I am thinking of just asking my HOA rep. about antenna restrictions in general. He may tell me that anything is OK so long as it is not visible from the street. We'll see I guess.

I believe I have figured out the problem with my current setup. It is not half of a wavelength in the air so the radiation pattern is pretty much vertical... Would that make sense?

Thanks for the suggestions guys, please keep 'em coming.

KC5HHQ (Chris)
Logged
WA9AFM
Member

Posts: 285




Ignore
« Reply #6 on: June 25, 2007, 08:13:44 AM »

Chris,

     I think you idea of approaching the HOA rep is a good one.  If you antenna is modest, well hidden, and doesn't cause any technical problems, you may well get a pass.  

Put heavy emphasis on the public service/emergency communications aspect.  Mention that in an emergency, you can serve as a link for the neighborhood to the outside world.  

Get the neighbors on either side of you in on this; if they don't have an objection, it's likely the HOA wouldn't have any heartburn.

As a 'preview' for the HOA, put the antenna up temporarily and show them what it would looks like.  

Be reasonable and prepared to negotiate!  No one wants a cat fight.  I'm on our HOA committee.  Luckily, we don't have any antenna restrictions, but when we do have to enforce a CC&R, we try to reach some sort of reasonable compromise.  

Don't use antenna brand names or model numbers; just say it's a 'modest, low-profile' antenna.

Tom, WA9AFM/5
Logged
W7IBI
Member

Posts: 0




Ignore
« Reply #7 on: June 25, 2007, 09:32:05 AM »

Does your house have an attic with at least a 40 foot clear space away from metal duct work and wiring? If so you might want to consider the the alpha-delta DXEE shortened dipole. All bands 40-10meters with tuner.  That is how I settled the HOA problem of NO antennas except satellite TV dish.
It's workable, even with our present poor band conditions, but it is not as good as the old tribander at 50'!
Logged
KC5HHQ
Member

Posts: 10




Ignore
« Reply #8 on: June 25, 2007, 10:23:07 AM »

Well, my attic's length is probably around 50ft, but there is duct work and studs sticking out everywhere. This was my first thought when I decided to put up a dipole, but unless I could shrink myself I doubt I could get between some of those studs. I'm going to have to check it again, but I'm fairly certain I won't be able to get back to the room I use for my shack from the attic entrance. If only they made invisible 60ft towers...

KC5HHQ (Chris)
Logged
N3OX
Member

Posts: 8911


WWW

Ignore
« Reply #9 on: June 25, 2007, 01:22:14 PM »

"If only they made invisible 60ft towers... "

They do make vertical antenna supports you can put up and down by yourself in minutes.

http://www.n3ox.net/projects/lowbandvert

Depending on your operating habits, you might have a good time with something like this.  

You might even be able to strike a deal with the HOA and your neighbors... if you buy an autotuner for the base, you can extend the pole to only 16-ish feet with one wire for daytime use... 20m and up.  At night, when you want to do 80/40/30, you can put it up to its full height.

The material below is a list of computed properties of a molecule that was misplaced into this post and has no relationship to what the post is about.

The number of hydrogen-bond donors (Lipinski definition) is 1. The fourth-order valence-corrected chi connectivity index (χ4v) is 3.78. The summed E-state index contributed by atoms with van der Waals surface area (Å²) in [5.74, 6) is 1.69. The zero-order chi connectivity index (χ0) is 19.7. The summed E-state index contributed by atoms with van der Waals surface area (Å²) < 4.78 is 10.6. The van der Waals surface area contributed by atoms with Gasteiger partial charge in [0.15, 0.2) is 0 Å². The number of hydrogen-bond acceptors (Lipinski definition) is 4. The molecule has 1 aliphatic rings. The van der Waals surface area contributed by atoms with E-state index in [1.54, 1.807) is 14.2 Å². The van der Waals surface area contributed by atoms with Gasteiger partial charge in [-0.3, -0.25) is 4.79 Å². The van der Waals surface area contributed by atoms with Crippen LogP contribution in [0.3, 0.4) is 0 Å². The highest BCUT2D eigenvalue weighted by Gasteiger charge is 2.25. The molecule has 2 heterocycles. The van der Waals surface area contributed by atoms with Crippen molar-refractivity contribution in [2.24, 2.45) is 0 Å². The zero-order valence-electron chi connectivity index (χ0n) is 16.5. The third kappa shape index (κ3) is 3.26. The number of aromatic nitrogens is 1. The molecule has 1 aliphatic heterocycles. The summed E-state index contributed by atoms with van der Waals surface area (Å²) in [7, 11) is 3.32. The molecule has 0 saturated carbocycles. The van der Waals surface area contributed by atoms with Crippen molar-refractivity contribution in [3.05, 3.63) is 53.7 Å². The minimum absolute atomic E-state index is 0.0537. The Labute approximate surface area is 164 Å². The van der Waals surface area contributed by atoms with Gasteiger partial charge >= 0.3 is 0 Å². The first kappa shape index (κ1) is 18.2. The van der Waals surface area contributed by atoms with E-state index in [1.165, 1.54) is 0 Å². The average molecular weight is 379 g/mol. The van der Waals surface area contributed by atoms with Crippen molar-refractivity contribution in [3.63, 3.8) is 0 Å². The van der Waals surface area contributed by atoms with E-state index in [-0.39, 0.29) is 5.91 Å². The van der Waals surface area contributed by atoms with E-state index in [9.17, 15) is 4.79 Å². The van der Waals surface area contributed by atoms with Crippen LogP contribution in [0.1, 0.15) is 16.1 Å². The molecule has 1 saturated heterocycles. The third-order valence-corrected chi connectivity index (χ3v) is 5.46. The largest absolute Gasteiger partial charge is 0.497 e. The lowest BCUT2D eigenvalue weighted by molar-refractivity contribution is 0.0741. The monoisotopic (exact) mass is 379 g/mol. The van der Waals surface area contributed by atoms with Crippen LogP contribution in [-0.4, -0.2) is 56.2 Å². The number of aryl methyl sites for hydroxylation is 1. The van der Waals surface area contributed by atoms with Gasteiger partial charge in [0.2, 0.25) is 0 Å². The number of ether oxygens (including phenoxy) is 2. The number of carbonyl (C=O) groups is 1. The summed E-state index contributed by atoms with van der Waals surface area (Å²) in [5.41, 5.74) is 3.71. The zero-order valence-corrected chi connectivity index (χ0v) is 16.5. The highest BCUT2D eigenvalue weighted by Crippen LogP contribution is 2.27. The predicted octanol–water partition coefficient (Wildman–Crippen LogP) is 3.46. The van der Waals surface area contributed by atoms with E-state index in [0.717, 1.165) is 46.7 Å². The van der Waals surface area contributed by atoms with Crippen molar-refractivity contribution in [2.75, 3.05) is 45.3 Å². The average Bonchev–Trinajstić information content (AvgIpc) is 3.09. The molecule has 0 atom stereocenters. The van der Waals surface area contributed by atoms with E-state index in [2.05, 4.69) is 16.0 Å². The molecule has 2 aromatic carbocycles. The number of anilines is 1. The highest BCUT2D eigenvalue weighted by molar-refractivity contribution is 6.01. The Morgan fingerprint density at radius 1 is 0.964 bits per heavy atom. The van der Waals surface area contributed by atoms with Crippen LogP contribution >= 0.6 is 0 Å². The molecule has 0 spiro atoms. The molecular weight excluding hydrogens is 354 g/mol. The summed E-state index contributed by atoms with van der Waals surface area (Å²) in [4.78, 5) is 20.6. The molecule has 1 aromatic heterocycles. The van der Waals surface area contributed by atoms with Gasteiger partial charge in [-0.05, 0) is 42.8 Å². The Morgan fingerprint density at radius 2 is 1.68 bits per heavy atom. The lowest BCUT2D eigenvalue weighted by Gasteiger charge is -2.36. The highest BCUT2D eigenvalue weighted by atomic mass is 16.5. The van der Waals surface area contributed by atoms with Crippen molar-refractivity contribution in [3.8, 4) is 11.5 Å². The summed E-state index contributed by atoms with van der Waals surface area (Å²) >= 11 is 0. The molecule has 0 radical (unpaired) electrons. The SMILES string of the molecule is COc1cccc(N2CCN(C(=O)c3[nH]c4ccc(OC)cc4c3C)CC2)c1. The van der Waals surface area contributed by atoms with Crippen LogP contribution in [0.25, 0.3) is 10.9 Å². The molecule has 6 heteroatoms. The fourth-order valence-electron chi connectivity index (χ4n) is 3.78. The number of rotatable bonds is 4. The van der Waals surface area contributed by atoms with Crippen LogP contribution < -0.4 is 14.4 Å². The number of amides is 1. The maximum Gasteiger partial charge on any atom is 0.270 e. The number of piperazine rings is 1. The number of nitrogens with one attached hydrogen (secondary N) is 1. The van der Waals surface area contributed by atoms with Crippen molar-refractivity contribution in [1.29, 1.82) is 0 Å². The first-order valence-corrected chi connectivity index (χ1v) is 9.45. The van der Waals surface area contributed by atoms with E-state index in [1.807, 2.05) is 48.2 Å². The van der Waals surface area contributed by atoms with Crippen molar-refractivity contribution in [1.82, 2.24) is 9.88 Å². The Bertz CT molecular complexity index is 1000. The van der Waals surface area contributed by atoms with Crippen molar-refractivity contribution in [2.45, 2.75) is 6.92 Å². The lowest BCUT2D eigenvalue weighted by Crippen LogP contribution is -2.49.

If you dig a modest hole and put concrete and an appropriate pipe in, you could have a guy-rope-less support for the Spiderbeam pole.  Put a garden around it to hide the concrete once you've installed the tuner and the radials (put a lot of 'em down... soon they'll be invisible)

I was able to put this pole up and take it down by myself in 1-2 minutes in the dark.

I never spent any time trying to stealth-ify my installation, because as I mention on the webpage, I asked my landlord if I could have an antenna if I did the yard work and she gave me an enthusiastic "yes", but I planned the installation with an eye toward being told "no".

73,
Dan

Logged

73,
Dan
http://www.n3ox.net

Monkey/silicon cyborg, beeping at rocks since 1995.
N3OX
Member

Posts: 8911


WWW

Ignore
« Reply #10 on: June 25, 2007, 01:25:15 PM »

Oh, another advantage of the telescoping fiberglass solution...

nothing like the peace of mind in bad weather to have taken your antenna down AND inside before it hits.

The new 60-footer is no good that way... takes too much time to take down and put up so unless I know there's going to be major severe weather, I just leave it up.

But the 40 footer was easy enough that I just left it DOWN except when I wanted to operate (which you'd do anyway)... and that's great if you are in a lightning prone area.

I don't recommend going out to take it down because you hear thunder though ;-)

Dan
Logged

73,
Dan
http://www.n3ox.net

Monkey/silicon cyborg, beeping at rocks since 1995.
W8DPC
Member

Posts: 542




Ignore
« Reply #11 on: June 25, 2007, 01:55:54 PM »

It would be nice if you could run a wire where the gutters WOULD be if you had them.  The average Joe isn't going to look at a piece of wire and think it's an antenna - when they think of an antenna, they think of Yagis, dishes, and sometimes verticals.  If you match the color of the house, or the color of the roof (if you run it along the roof edge), chances are that NOBODY will see it.  If someone does, tell them that your cable or satellite company installed it to cut down on bi-coupled RF hash feedback causing static in your television - you know, make something up.
Logged
ONAIR
Member

Posts: 3571




Ignore
« Reply #12 on: June 25, 2007, 02:23:34 PM »

    Any restrictions on "flagpoles"?  How about putting up an artificial tree with an antenna inside?
Logged
WT0A
Member

Posts: 922




Ignore
« Reply #13 on: June 28, 2007, 08:00:51 AM »

1 meter in diameter? That means it could be 300 feet long.
Logged
KC5HHQ
Member

Posts: 10




Ignore
« Reply #14 on: June 28, 2007, 08:55:02 AM »

Hah, yeah I guess it could be. That was my original thought when I read the guidelines. I have contacted my HOA rep. and he said that if it was not visible from the street or over the fence I would be O.K.
    I bought a 1:1 MFJ balun (i was getting shocked on transmit), and new black wire to run along the eave of the house. I haven't placed the new dipole up (it's flooding down in Texas), but I hope that by moving part of the 40meter dipole to the back side of the house and the other half to the side of the house will improve the signal strength. Does anyone know what the radiation pattern of a horizontal dipole running in an L-shape along a house might be?
  I found a 102" flagpole at Home Depot for around 100$, but I don't know if the wife would like that. We'll see. I like birds. Maybe a birdhouse is the answer...

Thanks,
KC5HHQ (Chris)
Logged
Pages: [1] 2 Next   Go Up
  Print  
 
Jump to:  

Powered by MySQL Powered by PHP Powered by SMF 1.1.11 | SMF © 2006-2009, Simple Machines LLC Valid XHTML 1.0! Valid CSS!